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Burundi: New Government, but no progress insight on the human rights front

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Following the 2020 presidential, legislative and local elections, the fifteen-year presidency of Pierre Nkurunziza came to a close and a new era under President Évariste Ndayishimiye began. The resulting new policy shifts, appointments, and public statements by the new Government show more cause for concern and warning than promise.

“We have been following events very closely to see whether the new Government would reverse the destructive path taken since 2015. We made some very concrete suggestions when we last updated the Human Rights Council in July. But so far we see little positive changes since President Ndayishimiye assumed office”, said Doudou Diène, Chairperson of the UN Commission of Inquiry on Burundi today (17 September) at the launch of the Commission’s fourth report at the United Nations in Geneva. “The democratic space remains very narrow, impunity persists, and there is no indication that the level of human rights violations has abated under the new Government.” On the contrary, he added, “some individuals subject to international sanctions for their alleged responsibility in human rights violations in 2015 have actually been appointed to senior positions in the Ndayishimiye administration.”

The Commission’s report outlines the serious human rights violations occurring in the context of the 2020 elections, including summary executions, arbitrary detentions and arrests, torture and sexual violence. With so much at stake at these multiple elections, the aim was to prevent Burundi’s main opposition party, the CNL (National Freedom Council), from gaining seats. To that end, authorities targeted not only CNL members and supporters, while at the same time muzzling independent observers, including journalists and civil society representatives, and imposing tight control over ordinary people.

This year, the Commission looked for the first time into the issue of sexual violence committed against men in Burundi. The Commission has found that it is a common intelligence gathering tool, often inflicted during detention at the National Intelligence Service. The physical pain is compounded by the psychological scars of stigma, or fear thereof, which touch upon deeply held cultural taboos.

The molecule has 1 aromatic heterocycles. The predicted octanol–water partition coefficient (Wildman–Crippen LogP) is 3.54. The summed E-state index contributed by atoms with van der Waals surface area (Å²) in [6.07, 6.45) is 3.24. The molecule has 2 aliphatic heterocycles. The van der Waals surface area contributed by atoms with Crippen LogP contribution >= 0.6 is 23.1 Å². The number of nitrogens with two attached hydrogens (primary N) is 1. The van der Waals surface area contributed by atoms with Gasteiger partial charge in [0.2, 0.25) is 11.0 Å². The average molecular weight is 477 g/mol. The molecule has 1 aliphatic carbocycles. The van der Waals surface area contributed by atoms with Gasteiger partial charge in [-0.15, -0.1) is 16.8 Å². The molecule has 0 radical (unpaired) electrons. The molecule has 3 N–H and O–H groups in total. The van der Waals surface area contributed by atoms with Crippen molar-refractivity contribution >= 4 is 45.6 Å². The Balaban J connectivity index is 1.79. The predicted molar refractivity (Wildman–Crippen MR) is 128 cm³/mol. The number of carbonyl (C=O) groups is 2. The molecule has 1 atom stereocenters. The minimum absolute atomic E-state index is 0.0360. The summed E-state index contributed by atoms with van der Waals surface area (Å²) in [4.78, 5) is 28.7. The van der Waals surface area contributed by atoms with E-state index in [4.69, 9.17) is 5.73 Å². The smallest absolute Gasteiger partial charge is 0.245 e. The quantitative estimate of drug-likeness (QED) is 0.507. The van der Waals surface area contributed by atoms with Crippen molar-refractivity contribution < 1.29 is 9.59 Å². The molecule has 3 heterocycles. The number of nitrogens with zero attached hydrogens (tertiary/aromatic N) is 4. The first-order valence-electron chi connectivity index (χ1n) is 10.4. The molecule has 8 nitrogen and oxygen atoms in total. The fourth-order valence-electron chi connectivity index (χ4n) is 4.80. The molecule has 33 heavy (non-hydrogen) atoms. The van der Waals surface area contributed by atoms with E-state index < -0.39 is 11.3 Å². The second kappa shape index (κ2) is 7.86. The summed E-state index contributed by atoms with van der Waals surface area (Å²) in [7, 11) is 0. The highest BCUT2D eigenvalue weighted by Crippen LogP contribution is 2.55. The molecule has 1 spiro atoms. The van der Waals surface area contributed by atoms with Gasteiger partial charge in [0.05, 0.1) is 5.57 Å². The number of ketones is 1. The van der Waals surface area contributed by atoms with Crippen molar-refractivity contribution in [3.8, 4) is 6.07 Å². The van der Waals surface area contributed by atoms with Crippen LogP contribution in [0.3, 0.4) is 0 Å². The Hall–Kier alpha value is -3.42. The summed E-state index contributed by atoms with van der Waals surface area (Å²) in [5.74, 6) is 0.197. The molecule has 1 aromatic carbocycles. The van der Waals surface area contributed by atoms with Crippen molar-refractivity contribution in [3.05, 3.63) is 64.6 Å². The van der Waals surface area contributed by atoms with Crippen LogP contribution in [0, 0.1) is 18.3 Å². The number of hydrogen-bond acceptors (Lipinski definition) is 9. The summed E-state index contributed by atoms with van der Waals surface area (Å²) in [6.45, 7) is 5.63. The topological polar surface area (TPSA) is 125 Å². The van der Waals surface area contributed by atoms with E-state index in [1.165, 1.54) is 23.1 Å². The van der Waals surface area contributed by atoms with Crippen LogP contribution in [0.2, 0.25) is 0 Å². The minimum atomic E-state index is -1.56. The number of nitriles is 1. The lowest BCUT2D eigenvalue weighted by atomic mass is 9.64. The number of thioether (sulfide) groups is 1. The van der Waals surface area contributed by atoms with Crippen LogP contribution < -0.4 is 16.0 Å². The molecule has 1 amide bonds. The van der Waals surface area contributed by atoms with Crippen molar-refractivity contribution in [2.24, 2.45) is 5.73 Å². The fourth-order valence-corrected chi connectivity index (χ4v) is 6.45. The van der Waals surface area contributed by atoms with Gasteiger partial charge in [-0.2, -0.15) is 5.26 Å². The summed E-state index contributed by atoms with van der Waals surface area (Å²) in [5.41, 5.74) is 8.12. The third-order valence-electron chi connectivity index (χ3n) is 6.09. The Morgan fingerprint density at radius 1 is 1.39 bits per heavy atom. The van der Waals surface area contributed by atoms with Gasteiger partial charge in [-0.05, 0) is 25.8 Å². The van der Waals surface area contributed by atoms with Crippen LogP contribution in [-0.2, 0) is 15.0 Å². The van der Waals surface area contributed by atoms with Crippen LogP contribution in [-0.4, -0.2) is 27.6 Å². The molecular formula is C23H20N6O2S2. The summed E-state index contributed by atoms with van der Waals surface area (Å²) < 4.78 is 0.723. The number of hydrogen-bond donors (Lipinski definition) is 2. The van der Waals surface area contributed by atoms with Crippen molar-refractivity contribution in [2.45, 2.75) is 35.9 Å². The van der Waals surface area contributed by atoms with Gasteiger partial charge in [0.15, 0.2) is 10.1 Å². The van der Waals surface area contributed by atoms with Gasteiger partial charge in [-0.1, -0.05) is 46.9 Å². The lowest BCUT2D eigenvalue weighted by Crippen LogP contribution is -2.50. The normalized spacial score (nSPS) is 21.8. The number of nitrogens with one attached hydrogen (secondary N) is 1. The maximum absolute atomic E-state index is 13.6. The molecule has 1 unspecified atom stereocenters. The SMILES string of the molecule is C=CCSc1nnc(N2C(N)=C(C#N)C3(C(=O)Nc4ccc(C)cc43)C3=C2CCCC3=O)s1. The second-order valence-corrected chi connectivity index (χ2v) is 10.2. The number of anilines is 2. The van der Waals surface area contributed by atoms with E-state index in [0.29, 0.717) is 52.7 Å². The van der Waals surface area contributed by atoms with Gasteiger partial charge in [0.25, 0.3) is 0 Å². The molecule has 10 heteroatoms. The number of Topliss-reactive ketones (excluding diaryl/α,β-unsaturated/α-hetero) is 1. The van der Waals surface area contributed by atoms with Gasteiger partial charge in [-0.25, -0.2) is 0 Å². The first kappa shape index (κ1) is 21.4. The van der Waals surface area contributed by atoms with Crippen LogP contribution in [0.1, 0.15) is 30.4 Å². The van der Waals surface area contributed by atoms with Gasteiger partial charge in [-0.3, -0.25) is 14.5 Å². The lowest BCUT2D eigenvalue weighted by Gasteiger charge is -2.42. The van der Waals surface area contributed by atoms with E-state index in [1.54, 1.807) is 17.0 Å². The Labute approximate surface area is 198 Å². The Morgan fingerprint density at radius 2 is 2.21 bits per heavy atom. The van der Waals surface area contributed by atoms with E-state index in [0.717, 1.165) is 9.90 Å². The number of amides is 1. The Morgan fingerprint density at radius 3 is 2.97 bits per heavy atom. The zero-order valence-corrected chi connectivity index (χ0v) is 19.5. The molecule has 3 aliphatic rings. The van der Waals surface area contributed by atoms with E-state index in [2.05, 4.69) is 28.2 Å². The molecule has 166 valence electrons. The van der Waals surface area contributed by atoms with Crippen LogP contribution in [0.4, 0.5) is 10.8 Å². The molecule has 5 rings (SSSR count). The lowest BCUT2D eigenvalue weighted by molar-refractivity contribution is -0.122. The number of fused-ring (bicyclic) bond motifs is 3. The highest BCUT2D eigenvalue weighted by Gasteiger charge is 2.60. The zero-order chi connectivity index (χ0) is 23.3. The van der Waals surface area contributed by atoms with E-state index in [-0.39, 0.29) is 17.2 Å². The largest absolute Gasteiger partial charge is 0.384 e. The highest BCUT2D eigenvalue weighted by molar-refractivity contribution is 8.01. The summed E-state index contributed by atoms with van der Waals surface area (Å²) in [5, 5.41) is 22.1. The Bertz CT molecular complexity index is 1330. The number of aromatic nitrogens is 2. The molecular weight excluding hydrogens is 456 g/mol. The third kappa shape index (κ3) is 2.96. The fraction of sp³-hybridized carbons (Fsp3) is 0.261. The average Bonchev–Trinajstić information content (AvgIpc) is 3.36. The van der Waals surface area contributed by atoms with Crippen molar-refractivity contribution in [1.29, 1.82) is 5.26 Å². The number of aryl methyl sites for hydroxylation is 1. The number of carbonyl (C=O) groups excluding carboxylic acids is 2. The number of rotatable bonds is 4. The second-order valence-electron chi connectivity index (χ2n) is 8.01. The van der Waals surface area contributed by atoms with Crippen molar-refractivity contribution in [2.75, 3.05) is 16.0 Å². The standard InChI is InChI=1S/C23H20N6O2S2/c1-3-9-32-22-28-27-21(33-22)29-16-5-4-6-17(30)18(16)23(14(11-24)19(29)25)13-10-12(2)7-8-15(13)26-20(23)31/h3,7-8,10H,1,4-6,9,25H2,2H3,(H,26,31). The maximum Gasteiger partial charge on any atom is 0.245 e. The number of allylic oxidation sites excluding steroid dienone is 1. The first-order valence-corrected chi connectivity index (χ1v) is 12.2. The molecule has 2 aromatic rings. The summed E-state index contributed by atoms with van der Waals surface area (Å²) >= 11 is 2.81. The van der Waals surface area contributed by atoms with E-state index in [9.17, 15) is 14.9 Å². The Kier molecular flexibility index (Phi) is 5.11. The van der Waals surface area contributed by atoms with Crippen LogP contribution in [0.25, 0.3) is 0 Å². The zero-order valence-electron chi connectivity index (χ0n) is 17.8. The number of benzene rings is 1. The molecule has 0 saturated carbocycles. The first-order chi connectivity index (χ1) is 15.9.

With over half of the Burundian population under 18 years of age, the investigators also focused this year on the serious violations of human rights committed on children and adolescents. Sometimes children and adolescents were specifically targeted, such as when they are forcibly recruited into the ruling party’s youth league, the Imbonerakure, other times they were harmed when other family members are the real targets. “We very much fear the consequences of the 2015 crisis for Burundi’s future, not least because of the long-term impact it will have on the children,” said Commissioner Lucy Asuagbor.

In updating its analysis of the risk factors of further deterioration of the human rights situation, the Commission has found that all eight common risk factors are still present in Burundi even after the 2020 elections were held. Their presence is supported, for instance, by numerous recent security incidents; the continued domination of the public sphere by the Imbonerakure, who in many rural areas actually act as de facto security agents; as well as the proliferation of hate speech during the electoral process, including hate speech with an ethnic dimension, which remains a tool that could be resorted to by the authorities whenever politically expedient.

In fulfilling a new dimension of its mandate to report on “the economic underpinnings of the State”, the Commission has found that the realization of human rights is impacted by widespread economic malpractices. The effects are profound when 74% of the population lives in multidimensional poverty. Elaborating on the implications for Burundi’s partners, Commissioner Françoise Hampson stated that “According to our findings, the level of corruption appears to be so widespread that every organization, company, or individual bringing funds to Burundi should be exercising the utmost due diligence.”

Reflecting on the overall situation, Diène stated that “The transfer of power offers an opportunity for re-engagement with the UN and the international community and to commit to a pathway of change based on respect for human rights, fundamental freedoms, democratic principles and the rule of law.” He added, “We sincerely hope that the new Government will take concrete actions to mitigate the risk factors, most importantly by allowing civil society, the media and the opposition to effectively play their crucial roles in a democratic society. But if that role can only be played at the risk of life or liberty, the international community must continue to be very concerned.”

During the past four years, the Commission of Inquiry on Burundi has been the only independent international mechanism to document, monitor, and report on human rights violations in Burundi.

Today’s report is based on more than 1,500 testimonies collected since the start of its work, including more than 300 during the current term of office, despite the constraints related to the COVID-19 pandemic that has resulted in the cancellation of some field missions.

The Commission is due to present its final report to the Human Rights Council on 23 September 2020.

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